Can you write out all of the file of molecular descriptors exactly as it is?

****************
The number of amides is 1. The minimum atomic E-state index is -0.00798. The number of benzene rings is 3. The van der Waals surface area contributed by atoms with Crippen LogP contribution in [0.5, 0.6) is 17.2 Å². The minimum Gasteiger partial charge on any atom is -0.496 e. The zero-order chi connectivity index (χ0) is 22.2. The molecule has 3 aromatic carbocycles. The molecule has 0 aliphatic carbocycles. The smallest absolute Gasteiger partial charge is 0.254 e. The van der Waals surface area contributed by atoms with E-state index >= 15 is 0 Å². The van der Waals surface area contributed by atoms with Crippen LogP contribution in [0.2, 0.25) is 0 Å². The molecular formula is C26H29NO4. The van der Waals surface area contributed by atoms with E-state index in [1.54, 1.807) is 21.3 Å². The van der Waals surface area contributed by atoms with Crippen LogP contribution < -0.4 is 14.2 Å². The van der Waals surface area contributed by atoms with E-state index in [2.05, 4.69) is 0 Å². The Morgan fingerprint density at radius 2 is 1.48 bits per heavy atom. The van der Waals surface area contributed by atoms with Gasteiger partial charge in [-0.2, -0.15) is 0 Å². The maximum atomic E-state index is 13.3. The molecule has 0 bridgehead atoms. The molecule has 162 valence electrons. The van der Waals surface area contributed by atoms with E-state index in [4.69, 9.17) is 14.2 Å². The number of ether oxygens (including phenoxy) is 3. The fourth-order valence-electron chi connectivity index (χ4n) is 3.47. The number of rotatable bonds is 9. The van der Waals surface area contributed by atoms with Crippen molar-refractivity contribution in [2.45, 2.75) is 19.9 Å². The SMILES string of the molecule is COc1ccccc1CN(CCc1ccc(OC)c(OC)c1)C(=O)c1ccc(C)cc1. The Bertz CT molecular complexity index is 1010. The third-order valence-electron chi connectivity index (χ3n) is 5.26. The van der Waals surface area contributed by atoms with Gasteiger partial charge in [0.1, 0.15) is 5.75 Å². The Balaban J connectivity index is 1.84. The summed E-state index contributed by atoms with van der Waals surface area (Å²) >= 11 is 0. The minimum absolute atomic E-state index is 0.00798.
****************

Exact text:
The number of amides is 1. The minimum atomic E-state index is -0.00798. The number of benzene rings is 3. The van der Waals surface area contributed by atoms with Crippen LogP contribution in [0.5, 0.6) is 17.2 Å². The minimum Gasteiger partial charge on any atom is -0.496 e. The zero-order chi connectivity index (χ0) is 22.2. The molecule has 3 aromatic carbocycles. The molecule has 0 aliphatic carbocycles. The smallest absolute Gasteiger partial charge is 0.254 e. The van der Waals surface area contributed by atoms with E-state index >= 15 is 0 Å². The van der Waals surface area contributed by atoms with Crippen LogP contribution in [0.2, 0.25) is 0 Å². The molecular formula is C26H29NO4. The van der Waals surface area contributed by atoms with E-state index in [1.54, 1.807) is 21.3 Å². The van der Waals surface area contributed by atoms with Crippen LogP contribution < -0.4 is 14.2 Å². The van der Waals surface area contributed by atoms with E-state index in [2.05, 4.69) is 0 Å². The Morgan fingerprint density at radius 2 is 1.48 bits per heavy atom. The van der Waals surface area contributed by atoms with Gasteiger partial charge in [-0.2, -0.15) is 0 Å². The maximum atomic E-state index is 13.3. The molecule has 0 bridgehead atoms. The molecule has 162 valence electrons. The van der Waals surface area contributed by atoms with E-state index in [4.69, 9.17) is 14.2 Å². The number of ether oxygens (including phenoxy) is 3. The fourth-order valence-electron chi connectivity index (χ4n) is 3.47. The number of rotatable bonds is 9. The van der Waals surface area contributed by atoms with Crippen molar-refractivity contribution in [2.45, 2.75) is 19.9 Å². The SMILES string of the molecule is COc1ccccc1CN(CCc1ccc(OC)c(OC)c1)C(=O)c1ccc(C)cc1. The Bertz CT molecular complexity index is 1010. The third-order valence-electron chi connectivity index (χ3n) is 5.26. The van der Waals surface area contributed by atoms with Gasteiger partial charge in [0.1, 0.15) is 5.75 Å². The Balaban J connectivity index is 1.84. The summed E-state index contributed by atoms with van der Waals surface area (Å²) >= 11 is 0. The minimum absolute atomic E-state index is 0.00798.